Company Names or State EnterprisesMandalay Myotha Industrial Development (MMID) from Myanmar - main developer
Royal Hi-Tech Group Co. Ltd (RHGC) from Myanmar - Parent company
Relevant government actorsThe Myanmar Investment Commission (MIC)

The Mandalay Industrial Development Authority

Land Measurement Committee

General Administration Department (GAD) of Ngazun Township
Environmental justice organisations and other supportersFarmers Network Interest of Farmers and Labor (FNI-FL)

Saitta Thukha Development Institute

FIDH – Worldwide movement for human rights,

and others
The Conflict and the Mobilization
Intensity of Conflict (at highest level)HIGH (widespread, mass mobilization, violence, arrests, etc...)
When did the mobilization beginIn REACTION to the implementation (during construction or operation)
Groups MobilizingFarmers
Indigenous groups or traditional communities
International ejos
Local ejos
Local government/political parties
Religious groups
Forms of MobilizationBlockades
Creation of alternative reports/knowledge
Development of a network/collective action
Involvement of national and international NGOs
Land occupation
Official complaint letters and petitions
Street protest/marches
Refusal of compensation
Environmental ImpactsVisible: Food insecurity (crop damage)
Potential: Air pollution, Biodiversity loss (wildlife, agro-diversity), Loss of landscape/aesthetic degradation, Waste overflow, Noise pollution, Surface water pollution / Decreasing water (physico-chemical, biological) quality, Groundwater pollution or depletion
Health ImpactsVisible: Mental problems including stress, depression and suicide
Potential: Accidents, Malnutrition
Socio-economic ImpactsVisible: Militarization and increased police presence, Increase in Corruption/Co-optation of different actors, Displacement, Loss of livelihood, Loss of traditional knowledge/practices/cultures, Violations of human rights, Land dispossession
Potential: Lack of work security, labour absenteeism, firings, unemployment
Project StatusUnder construction
Pathways for conflict outcome / responseCompensation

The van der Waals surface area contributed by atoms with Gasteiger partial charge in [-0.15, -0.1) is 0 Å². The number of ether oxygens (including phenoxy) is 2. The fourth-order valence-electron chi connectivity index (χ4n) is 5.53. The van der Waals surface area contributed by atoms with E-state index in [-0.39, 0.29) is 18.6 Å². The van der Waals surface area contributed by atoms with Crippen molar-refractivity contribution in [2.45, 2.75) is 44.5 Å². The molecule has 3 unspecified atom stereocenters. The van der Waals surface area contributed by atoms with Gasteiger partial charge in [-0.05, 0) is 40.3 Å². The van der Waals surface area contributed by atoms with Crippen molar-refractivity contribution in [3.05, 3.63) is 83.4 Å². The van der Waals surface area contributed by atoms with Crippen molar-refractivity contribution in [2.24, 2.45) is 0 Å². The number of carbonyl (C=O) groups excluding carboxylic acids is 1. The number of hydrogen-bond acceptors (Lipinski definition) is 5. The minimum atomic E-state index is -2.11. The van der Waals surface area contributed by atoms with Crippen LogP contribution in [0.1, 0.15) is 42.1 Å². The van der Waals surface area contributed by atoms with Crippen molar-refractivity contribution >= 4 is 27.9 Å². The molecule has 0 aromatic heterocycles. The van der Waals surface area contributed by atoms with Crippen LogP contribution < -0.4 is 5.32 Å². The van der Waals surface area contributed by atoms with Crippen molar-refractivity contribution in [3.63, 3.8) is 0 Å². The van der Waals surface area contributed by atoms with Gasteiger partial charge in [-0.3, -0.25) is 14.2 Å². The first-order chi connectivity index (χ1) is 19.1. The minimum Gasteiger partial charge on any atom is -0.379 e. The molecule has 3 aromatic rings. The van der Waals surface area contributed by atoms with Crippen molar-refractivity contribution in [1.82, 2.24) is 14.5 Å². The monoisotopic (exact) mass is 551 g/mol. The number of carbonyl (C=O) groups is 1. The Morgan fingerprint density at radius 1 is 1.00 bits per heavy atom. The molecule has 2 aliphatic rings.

Criminalization of activists
Development of AlternativesProposals from Human Rights Organization involved in the case call to comply with national laws on project development and land acquisition, as well as to comply with international standards and Human Rights Due Diligence. See FIDH report, Reference [1]
Do you consider this as a success?No
Why? Explain briefly.The project goes on while the concerns of affected farmers remain unsolved.
Sources and Materials

2012 Vacant, Fallow and Virgin Lands Management Law
[click to view]

2016 Myanmar Investment Law
[click to view]

2012 Farmland Law
[click to view]


[1] FIDH 2017. Land of Sorrow: Human rights violations at Myanmar's Myotha Industrial Park. Published September 2017. Accessed online January 2018.
[click to view]

[5] Global Witness, 2015. Guns, Cronies, and Crops: How Military, Political and Business Cronies Conspired to Grab Land in Myanmar. Accessed online January 2018.
[click to view]


[2] The Myanmar Times, 21.10.2014. MMID’s Myotha Industrial Park (MIP) and Semeikhon Port (SMP) begin to attract investors. Accessed online (30.01.2018).
[click to view]

[4] MMID Mandalay Myotha Industrial Development Company Website. (accessed on 30.01.2018).
[click to view]

[3] The Myanmar Times. 30.09.2017. Developer brushes off concerns about Myotha Industrial Park. Accessed online (30.01.2018).
[click to view]

[6] Myanmar's industrial park project attracts 500 mln USD investment. (accessed on 30.01.2018).
[click to view]

Other Documents

Site under development for the Myotha Industrial Park Source: Google Earth 2018
[click to view]

Myotha Industrial Park Entrance Source: MMID company webpage
[click to view]

Masterplan Myotha Industrial Park Source: MMID company webpage
[click to view]

Camps set up by villagers to avoid their farmland to be bulldozed Source: taken from FIDH report, see [1]
[click to view]

Meta Information
ContributorEJatlas Southeast Asia Team ("at"
Last update01/02/2018